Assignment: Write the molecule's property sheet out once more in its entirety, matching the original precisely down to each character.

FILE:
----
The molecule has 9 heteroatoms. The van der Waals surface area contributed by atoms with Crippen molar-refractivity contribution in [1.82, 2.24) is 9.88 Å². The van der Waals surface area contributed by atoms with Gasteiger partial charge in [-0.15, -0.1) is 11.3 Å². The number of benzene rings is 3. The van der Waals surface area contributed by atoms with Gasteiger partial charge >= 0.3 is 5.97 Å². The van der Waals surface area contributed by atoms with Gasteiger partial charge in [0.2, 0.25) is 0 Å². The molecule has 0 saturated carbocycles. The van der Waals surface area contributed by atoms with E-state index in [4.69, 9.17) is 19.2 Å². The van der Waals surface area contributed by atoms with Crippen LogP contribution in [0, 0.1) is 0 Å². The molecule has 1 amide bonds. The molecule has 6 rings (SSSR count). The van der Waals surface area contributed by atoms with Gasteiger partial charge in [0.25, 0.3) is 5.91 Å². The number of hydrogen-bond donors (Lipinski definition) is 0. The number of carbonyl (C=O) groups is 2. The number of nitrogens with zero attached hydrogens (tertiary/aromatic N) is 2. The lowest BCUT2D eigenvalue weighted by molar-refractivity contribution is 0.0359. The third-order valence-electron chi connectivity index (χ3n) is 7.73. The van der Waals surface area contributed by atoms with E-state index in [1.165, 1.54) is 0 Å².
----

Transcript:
The molecule has 9 heteroatoms. The van der Waals surface area contributed by atoms with Crippen molar-refractivity contribution in [1.82, 2.24) is 9.88 Å². The van der Waals surface area contributed by atoms with Gasteiger partial charge in [-0.15, -0.1) is 11.3 Å². The number of benzene rings is 3. The van der Waals surface area contributed by atoms with Gasteiger partial charge >= 0.3 is 5.97 Å². The van der Waals surface area contributed by atoms with Gasteiger partial charge in [0.2, 0.25) is 0 Å². The molecule has 0 saturated carbocycles. The van der Waals surface area contributed by atoms with E-state index in [4.69, 9.17) is 19.2 Å². The van der Waals surface area contributed by atoms with Crippen LogP contribution in [0, 0.1) is 0 Å². The molecule has 1 amide bonds. The molecule has 6 rings (SSSR count). The van der Waals surface area contributed by atoms with Gasteiger partial charge in [0.25, 0.3) is 5.91 Å². The number of hydrogen-bond donors (Lipinski definition) is 0. The number of carbonyl (C=O) groups is 2. The number of nitrogens with zero attached hydrogens (tertiary/aromatic N) is 2. The lowest BCUT2D eigenvalue weighted by molar-refractivity contribution is 0.0359. The third-order valence-electron chi connectivity index (χ3n) is 7.73. The van der Waals surface area contributed by atoms with E-state index in [1.165, 1.54) is 0 Å².